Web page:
My son Sam’s death took time. His surrender to Jesus was syncopated at best: the sorrows and pleasures of sin alternately roused and deadened him. Though counterfeits made him sick, he managed to stave off the Divine Physician. Ultimately, his defenses crumbled and he pled for mercy. God took His advantage.

Rising into new life took time and effort. It was especially tough for Sam to get a grip on his finances. Like his old man, we don’t ‘think’ financially. Combine that with prodigal living, unpaid bills forgotten in a chemical haze, and general neglect of the big green, Sam faced a slow ascent to becoming financially responsible.

One big motivator was a beautiful girl he pursued who proved to be the real deal. But pairing up demands you give an answer as to how you handle money, beginning with an engagement ring. In God’s economy, one must be able to save a couple thousand in order to seal the deal. That was big for Sam, and he worked hard and saved so he could pop the question with a decent stone.

Having ordered a modest ring, Sam then asked her father if he could proceed. The man blessed Sam as his son-in-law-to-be. He then told Sam that he and his wife had found a one-carat wedding ring in a park and in spite of much effort found no owner. He offered the ring to Sam.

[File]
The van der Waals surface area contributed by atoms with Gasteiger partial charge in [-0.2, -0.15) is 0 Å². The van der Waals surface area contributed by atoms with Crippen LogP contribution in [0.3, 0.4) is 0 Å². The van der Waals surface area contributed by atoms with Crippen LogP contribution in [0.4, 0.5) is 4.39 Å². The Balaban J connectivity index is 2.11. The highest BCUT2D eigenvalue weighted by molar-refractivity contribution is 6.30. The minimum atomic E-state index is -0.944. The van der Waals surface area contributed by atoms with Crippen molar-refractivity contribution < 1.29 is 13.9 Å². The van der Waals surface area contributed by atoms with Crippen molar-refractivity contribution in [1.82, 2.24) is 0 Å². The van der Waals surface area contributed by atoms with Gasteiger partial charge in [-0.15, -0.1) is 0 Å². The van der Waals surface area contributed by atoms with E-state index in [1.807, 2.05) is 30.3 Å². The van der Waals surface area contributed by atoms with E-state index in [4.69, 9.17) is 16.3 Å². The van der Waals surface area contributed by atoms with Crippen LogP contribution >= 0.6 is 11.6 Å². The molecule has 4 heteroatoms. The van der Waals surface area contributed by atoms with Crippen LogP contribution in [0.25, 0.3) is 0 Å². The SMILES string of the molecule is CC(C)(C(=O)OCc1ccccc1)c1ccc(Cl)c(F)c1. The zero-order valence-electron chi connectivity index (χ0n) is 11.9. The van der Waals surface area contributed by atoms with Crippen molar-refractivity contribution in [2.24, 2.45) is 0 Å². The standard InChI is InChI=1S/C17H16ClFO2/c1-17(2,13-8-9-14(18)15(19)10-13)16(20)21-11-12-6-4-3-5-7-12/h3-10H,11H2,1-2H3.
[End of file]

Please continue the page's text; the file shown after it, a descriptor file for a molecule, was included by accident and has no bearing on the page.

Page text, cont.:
It was the ring that rich boys give privileged girls who expect big stones. Its cost would have at least doubled, maybe tripled my son’s outlay. Sam did not have the earning power. God did. He bestowed that ring on Sam as surely as the father welcomed his prodigal son with a classy ring (LK 15: 22-24). Only the ring was not about Sam’s future alone; it was about his pledge to another, to fruitfulness. Sam’s surrender unto sanctification broke the husk of his aloneness. God blessed him with a partner and shiny pledge that only He could provide.

Jesus calls all of us onto the narrow way of surrender. Along the way, He tosses in diamonds we don’t deserve but that He delights to give. I love that. Sam is following his old man’s footsteps. We don’t think much about money, for better or for worse. We are Kingdom-minded. Like St. Paul, we have nothing yet we possess everything. (2 Cor. 6: 10)


Greed: To Grasp or Give Away

For everyone looks out for his own interests, not those of Jesus Christ.’

(Phil. 2:21)

The focal point of our faith and of most sanctuaries is the Cross. That emblem of God’s self-giving reminds us that freedom hinges on offering ourselves to others, to purposes that defy self-preservation. The servant is not greater than his Master. Jesus said it like this: the hard seed either opens or remains alone (JN 12:24). Fruitfulness requires surrender to the Sovereign will; the greedy self insists on gathering and defending its own securities. Greed gilds the husk of our humanity and renders us sterile.

We are naturally greedy. By that I mean we gravitate to securities that we can get our hands on. Fear drives our greed, as does envy: we look and long for what might give us the most power and so assuage the threat of extinction or at least insignificance.